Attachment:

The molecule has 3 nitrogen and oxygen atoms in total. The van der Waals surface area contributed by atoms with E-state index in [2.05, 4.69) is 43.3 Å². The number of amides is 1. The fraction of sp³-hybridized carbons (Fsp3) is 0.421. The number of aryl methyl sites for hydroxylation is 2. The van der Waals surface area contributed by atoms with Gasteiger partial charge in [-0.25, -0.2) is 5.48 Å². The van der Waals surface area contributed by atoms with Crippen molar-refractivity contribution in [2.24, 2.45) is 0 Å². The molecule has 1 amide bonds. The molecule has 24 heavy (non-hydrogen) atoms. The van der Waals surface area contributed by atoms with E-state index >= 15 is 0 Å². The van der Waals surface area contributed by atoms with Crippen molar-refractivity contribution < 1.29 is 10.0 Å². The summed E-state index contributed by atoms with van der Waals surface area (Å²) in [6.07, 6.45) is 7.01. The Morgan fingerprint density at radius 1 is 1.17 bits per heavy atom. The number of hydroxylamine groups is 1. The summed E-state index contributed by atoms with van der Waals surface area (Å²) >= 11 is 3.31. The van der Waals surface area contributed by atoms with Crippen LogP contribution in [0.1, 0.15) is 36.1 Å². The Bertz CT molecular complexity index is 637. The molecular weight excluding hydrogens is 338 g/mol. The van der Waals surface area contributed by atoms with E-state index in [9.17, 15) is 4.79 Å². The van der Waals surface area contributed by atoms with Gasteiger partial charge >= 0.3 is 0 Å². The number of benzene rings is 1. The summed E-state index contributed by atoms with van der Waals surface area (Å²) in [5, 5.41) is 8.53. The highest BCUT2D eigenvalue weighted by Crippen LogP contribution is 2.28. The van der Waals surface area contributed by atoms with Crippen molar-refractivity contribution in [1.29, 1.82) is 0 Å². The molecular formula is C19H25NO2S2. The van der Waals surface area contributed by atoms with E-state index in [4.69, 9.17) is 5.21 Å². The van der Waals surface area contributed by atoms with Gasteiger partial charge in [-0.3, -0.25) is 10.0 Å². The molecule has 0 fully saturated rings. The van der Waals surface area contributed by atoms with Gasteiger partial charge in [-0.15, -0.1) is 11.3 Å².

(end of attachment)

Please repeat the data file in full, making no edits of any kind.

The molecule has 3 nitrogen and oxygen atoms in total. The van der Waals surface area contributed by atoms with E-state index in [2.05, 4.69) is 43.3 Å². The number of amides is 1. The fraction of sp³-hybridized carbons (Fsp3) is 0.421. The number of aryl methyl sites for hydroxylation is 2. The van der Waals surface area contributed by atoms with Gasteiger partial charge in [-0.25, -0.2) is 5.48 Å². The van der Waals surface area contributed by atoms with Crippen molar-refractivity contribution in [2.24, 2.45) is 0 Å². The molecule has 1 amide bonds. The molecule has 24 heavy (non-hydrogen) atoms. The van der Waals surface area contributed by atoms with E-state index >= 15 is 0 Å². The van der Waals surface area contributed by atoms with Crippen molar-refractivity contribution < 1.29 is 10.0 Å². The summed E-state index contributed by atoms with van der Waals surface area (Å²) in [6.07, 6.45) is 7.01. The Morgan fingerprint density at radius 1 is 1.17 bits per heavy atom. The number of hydroxylamine groups is 1. The summed E-state index contributed by atoms with van der Waals surface area (Å²) >= 11 is 3.31. The van der Waals surface area contributed by atoms with Crippen LogP contribution in [0.1, 0.15) is 36.1 Å². The Bertz CT molecular complexity index is 637. The molecular weight excluding hydrogens is 338 g/mol. The van der Waals surface area contributed by atoms with E-state index in [9.17, 15) is 4.79 Å². The van der Waals surface area contributed by atoms with Gasteiger partial charge >= 0.3 is 0 Å². The number of benzene rings is 1. The summed E-state index contributed by atoms with van der Waals surface area (Å²) in [5, 5.41) is 8.53. The highest BCUT2D eigenvalue weighted by Crippen LogP contribution is 2.28. The van der Waals surface area contributed by atoms with Crippen molar-refractivity contribution in [1.29, 1.82) is 0 Å². The molecular formula is C19H25NO2S2. The van der Waals surface area contributed by atoms with E-state index in [4.69, 9.17) is 5.21 Å². The van der Waals surface area contributed by atoms with Gasteiger partial charge in [-0.3, -0.25) is 10.0 Å². The molecule has 0 fully saturated rings. The van der Waals surface area contributed by atoms with Gasteiger partial charge in [-0.15, -0.1) is 11.3 Å².